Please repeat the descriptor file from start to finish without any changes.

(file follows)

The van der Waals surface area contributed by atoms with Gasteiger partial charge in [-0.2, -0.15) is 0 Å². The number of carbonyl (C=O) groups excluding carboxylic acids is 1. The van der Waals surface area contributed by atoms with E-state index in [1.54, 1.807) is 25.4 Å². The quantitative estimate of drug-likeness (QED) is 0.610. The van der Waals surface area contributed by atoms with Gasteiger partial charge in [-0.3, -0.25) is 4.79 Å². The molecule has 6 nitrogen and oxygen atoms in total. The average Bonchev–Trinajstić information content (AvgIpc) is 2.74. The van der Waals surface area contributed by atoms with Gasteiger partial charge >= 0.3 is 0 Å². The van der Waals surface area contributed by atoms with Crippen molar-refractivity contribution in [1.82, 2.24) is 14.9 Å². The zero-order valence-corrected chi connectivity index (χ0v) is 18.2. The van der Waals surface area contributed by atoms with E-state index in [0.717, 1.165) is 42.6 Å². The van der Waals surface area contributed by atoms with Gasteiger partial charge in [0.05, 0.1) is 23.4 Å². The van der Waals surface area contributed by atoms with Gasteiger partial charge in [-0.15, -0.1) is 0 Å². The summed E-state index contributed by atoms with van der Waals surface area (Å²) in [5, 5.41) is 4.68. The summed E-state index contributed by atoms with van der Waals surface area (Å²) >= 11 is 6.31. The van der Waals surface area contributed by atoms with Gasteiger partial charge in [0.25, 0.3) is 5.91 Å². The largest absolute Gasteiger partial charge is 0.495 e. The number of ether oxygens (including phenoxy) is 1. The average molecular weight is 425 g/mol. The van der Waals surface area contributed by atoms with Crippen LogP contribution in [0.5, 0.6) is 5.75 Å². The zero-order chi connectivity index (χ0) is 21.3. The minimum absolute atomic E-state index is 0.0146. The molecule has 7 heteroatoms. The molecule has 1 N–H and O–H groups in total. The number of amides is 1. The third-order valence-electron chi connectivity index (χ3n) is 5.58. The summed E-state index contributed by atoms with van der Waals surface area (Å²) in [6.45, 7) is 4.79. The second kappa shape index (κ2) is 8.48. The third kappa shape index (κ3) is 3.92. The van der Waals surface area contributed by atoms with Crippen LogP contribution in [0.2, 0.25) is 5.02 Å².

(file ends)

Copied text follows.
The van der Waals surface area contributed by atoms with Gasteiger partial charge in [-0.2, -0.15) is 0 Å². The number of carbonyl (C=O) groups excluding carboxylic acids is 1. The van der Waals surface area contributed by atoms with E-state index in [1.54, 1.807) is 25.4 Å². The quantitative estimate of drug-likeness (QED) is 0.610. The van der Waals surface area contributed by atoms with Gasteiger partial charge in [-0.3, -0.25) is 4.79 Å². The molecule has 6 nitrogen and oxygen atoms in total. The average Bonchev–Trinajstić information content (AvgIpc) is 2.74. The van der Waals surface area contributed by atoms with Gasteiger partial charge >= 0.3 is 0 Å². The van der Waals surface area contributed by atoms with Crippen molar-refractivity contribution in [1.82, 2.24) is 14.9 Å². The zero-order valence-corrected chi connectivity index (χ0v) is 18.2. The van der Waals surface area contributed by atoms with E-state index in [0.717, 1.165) is 42.6 Å². The van der Waals surface area contributed by atoms with Gasteiger partial charge in [0.05, 0.1) is 23.4 Å². The van der Waals surface area contributed by atoms with Gasteiger partial charge in [-0.15, -0.1) is 0 Å². The summed E-state index contributed by atoms with van der Waals surface area (Å²) in [5, 5.41) is 4.68. The summed E-state index contributed by atoms with van der Waals surface area (Å²) >= 11 is 6.31. The van der Waals surface area contributed by atoms with Gasteiger partial charge in [0.25, 0.3) is 5.91 Å². The largest absolute Gasteiger partial charge is 0.495 e. The number of ether oxygens (including phenoxy) is 1. The average molecular weight is 425 g/mol. The van der Waals surface area contributed by atoms with Crippen LogP contribution in [0.5, 0.6) is 5.75 Å². The zero-order chi connectivity index (χ0) is 21.3. The minimum absolute atomic E-state index is 0.0146. The molecule has 7 heteroatoms. The molecule has 1 N–H and O–H groups in total. The number of amides is 1. The third-order valence-electron chi connectivity index (χ3n) is 5.58. The summed E-state index contributed by atoms with van der Waals surface area (Å²) in [6.45, 7) is 4.79. The second kappa shape index (κ2) is 8.48. The third kappa shape index (κ3) is 3.92. The van der Waals surface area contributed by atoms with Crippen LogP contribution in [0.2, 0.25) is 5.02 Å².